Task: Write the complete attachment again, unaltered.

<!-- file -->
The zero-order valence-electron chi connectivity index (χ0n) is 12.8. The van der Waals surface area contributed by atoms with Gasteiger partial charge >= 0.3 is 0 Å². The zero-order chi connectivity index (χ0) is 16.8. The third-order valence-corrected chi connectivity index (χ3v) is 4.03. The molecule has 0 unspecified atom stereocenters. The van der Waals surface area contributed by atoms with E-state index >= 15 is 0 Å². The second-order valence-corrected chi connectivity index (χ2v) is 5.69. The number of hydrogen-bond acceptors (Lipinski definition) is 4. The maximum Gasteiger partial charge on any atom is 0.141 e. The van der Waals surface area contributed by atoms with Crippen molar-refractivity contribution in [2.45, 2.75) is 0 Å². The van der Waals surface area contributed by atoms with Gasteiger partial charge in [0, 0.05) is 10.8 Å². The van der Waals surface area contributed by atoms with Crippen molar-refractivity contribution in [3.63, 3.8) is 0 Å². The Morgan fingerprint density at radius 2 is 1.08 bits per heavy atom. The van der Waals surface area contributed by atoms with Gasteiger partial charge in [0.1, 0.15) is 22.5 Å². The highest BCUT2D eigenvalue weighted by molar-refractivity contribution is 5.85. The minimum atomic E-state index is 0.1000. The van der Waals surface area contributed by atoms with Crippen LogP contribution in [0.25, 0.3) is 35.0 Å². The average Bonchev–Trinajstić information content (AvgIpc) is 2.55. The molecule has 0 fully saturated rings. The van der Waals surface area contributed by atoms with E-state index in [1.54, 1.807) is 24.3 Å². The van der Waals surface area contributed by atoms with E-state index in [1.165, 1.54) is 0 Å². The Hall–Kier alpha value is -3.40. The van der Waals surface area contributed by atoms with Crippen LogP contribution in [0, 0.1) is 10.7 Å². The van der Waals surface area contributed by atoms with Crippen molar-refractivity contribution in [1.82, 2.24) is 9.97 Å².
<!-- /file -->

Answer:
The zero-order valence-electron chi connectivity index (χ0n) is 12.8. The van der Waals surface area contributed by atoms with Gasteiger partial charge >= 0.3 is 0 Å². The zero-order chi connectivity index (χ0) is 16.8. The third-order valence-corrected chi connectivity index (χ3v) is 4.03. The molecule has 0 unspecified atom stereocenters. The van der Waals surface area contributed by atoms with E-state index >= 15 is 0 Å². The second-order valence-corrected chi connectivity index (χ2v) is 5.69. The number of hydrogen-bond acceptors (Lipinski definition) is 4. The maximum Gasteiger partial charge on any atom is 0.141 e. The van der Waals surface area contributed by atoms with Crippen molar-refractivity contribution in [2.45, 2.75) is 0 Å². The van der Waals surface area contributed by atoms with Gasteiger partial charge in [0, 0.05) is 10.8 Å². The van der Waals surface area contributed by atoms with Crippen molar-refractivity contribution in [3.63, 3.8) is 0 Å². The Morgan fingerprint density at radius 2 is 1.08 bits per heavy atom. The van der Waals surface area contributed by atoms with Gasteiger partial charge in [0.1, 0.15) is 22.5 Å². The highest BCUT2D eigenvalue weighted by molar-refractivity contribution is 5.85. The minimum atomic E-state index is 0.1000. The van der Waals surface area contributed by atoms with Crippen LogP contribution in [0.25, 0.3) is 35.0 Å². The average Bonchev–Trinajstić information content (AvgIpc) is 2.55. The molecule has 0 fully saturated rings. The van der Waals surface area contributed by atoms with E-state index in [1.54, 1.807) is 24.3 Å². The van der Waals surface area contributed by atoms with E-state index in [1.165, 1.54) is 0 Å². The Hall–Kier alpha value is -3.40. The van der Waals surface area contributed by atoms with Crippen LogP contribution in [0, 0.1) is 10.7 Å². The van der Waals surface area contributed by atoms with Crippen molar-refractivity contribution in [1.82, 2.24) is 9.97 Å².